In spite of what the anti-hunters will tell you, this isn’t just about species that are hunted. But there are simply few other people out there with historic knowledge. Hunters know that these drinkers are used by over 100 different species of wildlife. Areas that used to teem with life, from buzzing wild bees to cactus wrens, to flickers, and grey fox are now quiet, lifeless places. There aren’t any quail, either. It’s – well – it’s become a desert, a barren desert instead of a desert oasis. That’s what the desert inside the Preserve used to be – an oasis.

Because the NPS didn’t follow its management plan, didn’t do what it promised the public it would do, by documenting the wildlife that used these water sources and the overall populations across the Preserve, we have no idea of the magnitude of the wildlife losses or the shrinkage of the ranges used by species. With only hunters’ anecdotal observations, the NPS staff can deny the impacts.

The NPS has been very good about not following through on any of its promises or even the policies and laws they are supposed to follow. It goes well beyond wildlife.

The cattle water, the facilities, and windmills were never even really considered for national historic status and maintained so visitors could see the ranching heritage that existed in the area before becoming a Preserve. We were told repeatedly that the guzzlers were also being examined for historic status so they could be maintained – not just for their value to wildlife – but also to show an era when simple man-made devices assisted desert wildlife. No historic analysis was ever done on anything relating to water. The cattle water was ripped out. Guzzlers are being abandoned and some will be removed.

Yet, we have been told repeatedly by Suess that if the guzzlers proved to be important for wildlife, all of them (even those inside wilderness) could and would be maintained. The recently approved Water Management clearly says that is simply not an option. It always said that. Suess was just placating the public.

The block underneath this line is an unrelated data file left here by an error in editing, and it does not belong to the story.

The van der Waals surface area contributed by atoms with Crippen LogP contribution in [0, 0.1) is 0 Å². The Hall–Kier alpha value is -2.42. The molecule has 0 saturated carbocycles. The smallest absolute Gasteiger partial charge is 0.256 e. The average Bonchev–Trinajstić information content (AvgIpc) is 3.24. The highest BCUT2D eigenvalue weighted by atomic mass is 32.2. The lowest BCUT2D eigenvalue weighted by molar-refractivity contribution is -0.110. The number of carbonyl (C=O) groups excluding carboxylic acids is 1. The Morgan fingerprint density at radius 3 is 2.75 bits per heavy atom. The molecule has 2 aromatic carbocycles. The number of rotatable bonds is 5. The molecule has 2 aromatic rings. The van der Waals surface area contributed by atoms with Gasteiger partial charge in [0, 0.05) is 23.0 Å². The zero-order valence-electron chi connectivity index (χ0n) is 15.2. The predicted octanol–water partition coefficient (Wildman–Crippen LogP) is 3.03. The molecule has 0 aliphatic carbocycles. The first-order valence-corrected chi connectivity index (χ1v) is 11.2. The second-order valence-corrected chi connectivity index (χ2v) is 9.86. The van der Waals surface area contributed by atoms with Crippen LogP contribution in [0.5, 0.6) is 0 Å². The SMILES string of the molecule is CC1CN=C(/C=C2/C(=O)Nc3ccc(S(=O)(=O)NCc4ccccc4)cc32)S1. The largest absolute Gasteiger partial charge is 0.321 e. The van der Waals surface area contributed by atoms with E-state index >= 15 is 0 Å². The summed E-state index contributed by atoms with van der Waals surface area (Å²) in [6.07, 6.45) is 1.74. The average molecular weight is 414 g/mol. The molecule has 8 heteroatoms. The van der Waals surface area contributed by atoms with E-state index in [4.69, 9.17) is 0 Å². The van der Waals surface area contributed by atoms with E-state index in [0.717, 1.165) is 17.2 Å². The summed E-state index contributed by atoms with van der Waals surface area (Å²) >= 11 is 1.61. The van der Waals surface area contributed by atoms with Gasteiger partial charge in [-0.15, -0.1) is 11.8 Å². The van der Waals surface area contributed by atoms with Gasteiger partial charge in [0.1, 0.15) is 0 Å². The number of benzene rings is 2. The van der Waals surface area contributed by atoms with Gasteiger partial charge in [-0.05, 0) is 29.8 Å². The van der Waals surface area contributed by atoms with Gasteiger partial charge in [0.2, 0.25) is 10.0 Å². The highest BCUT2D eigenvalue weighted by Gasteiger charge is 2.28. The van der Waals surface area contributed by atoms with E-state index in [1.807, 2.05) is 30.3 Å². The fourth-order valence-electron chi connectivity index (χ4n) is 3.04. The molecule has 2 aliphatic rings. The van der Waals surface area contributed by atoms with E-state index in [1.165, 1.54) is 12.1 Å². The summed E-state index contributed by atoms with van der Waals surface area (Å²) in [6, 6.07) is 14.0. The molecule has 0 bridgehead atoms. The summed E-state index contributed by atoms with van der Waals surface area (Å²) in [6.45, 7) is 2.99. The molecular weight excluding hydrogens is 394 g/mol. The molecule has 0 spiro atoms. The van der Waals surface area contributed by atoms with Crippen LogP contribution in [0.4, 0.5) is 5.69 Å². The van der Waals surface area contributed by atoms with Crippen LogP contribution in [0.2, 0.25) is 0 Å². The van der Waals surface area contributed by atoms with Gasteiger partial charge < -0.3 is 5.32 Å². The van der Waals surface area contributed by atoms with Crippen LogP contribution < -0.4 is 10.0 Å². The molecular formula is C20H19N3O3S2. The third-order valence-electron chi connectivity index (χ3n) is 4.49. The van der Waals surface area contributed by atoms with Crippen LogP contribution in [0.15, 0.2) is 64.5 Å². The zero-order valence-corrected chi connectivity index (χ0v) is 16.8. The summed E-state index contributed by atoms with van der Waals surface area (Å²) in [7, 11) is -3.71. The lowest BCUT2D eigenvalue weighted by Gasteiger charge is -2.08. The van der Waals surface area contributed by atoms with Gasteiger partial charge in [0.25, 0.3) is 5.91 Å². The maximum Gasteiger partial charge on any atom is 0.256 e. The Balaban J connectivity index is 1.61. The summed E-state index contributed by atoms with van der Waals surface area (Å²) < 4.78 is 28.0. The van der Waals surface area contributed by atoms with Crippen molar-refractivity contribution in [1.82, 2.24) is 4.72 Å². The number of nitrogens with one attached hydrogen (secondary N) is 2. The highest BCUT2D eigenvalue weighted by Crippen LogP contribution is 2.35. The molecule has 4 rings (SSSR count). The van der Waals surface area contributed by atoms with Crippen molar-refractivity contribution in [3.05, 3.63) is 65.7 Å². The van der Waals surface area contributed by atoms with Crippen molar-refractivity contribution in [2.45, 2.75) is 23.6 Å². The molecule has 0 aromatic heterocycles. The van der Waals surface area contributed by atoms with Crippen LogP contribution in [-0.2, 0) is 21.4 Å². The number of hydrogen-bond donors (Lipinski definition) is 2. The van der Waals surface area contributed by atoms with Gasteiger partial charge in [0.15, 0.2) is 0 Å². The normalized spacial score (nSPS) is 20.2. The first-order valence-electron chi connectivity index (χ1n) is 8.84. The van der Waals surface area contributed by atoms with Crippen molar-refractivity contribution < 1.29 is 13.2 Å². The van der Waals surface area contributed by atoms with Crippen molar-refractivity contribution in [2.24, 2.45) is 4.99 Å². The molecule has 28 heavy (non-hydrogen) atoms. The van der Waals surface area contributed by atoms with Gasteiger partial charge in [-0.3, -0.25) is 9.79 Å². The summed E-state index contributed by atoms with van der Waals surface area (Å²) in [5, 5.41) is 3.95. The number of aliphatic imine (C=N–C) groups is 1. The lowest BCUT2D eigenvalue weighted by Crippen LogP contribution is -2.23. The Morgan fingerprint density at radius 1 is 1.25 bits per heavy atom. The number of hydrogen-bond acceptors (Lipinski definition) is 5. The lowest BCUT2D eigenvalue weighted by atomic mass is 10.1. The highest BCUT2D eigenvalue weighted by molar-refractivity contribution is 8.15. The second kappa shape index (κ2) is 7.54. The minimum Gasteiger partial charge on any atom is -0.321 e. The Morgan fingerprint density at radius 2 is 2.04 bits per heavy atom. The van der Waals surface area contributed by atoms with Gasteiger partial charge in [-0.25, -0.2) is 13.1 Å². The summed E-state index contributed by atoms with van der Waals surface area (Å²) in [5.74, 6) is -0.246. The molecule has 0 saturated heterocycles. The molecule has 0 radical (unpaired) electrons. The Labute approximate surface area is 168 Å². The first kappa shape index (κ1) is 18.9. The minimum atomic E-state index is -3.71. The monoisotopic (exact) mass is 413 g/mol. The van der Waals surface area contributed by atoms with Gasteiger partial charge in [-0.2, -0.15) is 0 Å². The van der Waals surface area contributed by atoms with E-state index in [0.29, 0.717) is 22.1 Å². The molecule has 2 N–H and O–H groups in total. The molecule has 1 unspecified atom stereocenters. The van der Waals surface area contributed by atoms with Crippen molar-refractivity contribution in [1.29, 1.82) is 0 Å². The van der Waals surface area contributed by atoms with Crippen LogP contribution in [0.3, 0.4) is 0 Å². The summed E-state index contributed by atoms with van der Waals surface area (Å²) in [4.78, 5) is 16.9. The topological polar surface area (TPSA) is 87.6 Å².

The bias against this man-made water in the Preserve borders on being a vendetta that ignores law, policy, and public promises, and it appears this is a systemic problem within the NPS. No other options – even those within the scope of its policies and laws – were ever considered.

This is sad because the Preserve’s water and man-made water enhancements were mitigating for natural water loses due to drought and groundwater pumping in the desert. It was mitigating for dry springs and wildlife losses elsewhere. The Preserve used to be a desert oasis.

The NPS management of the Preserve desert is an embarrassment of smugness. It shows the deaf ear federal bureaucracies turn to valid public concerns and even peer-reviewed science. We know this water is, was, important to wildlife, but their ideology is more important.


Jim Matthews is a syndicated Southern California-based outdoor reporter and columnist. He can be reached via e-mail at or by phone at 909-887-3444.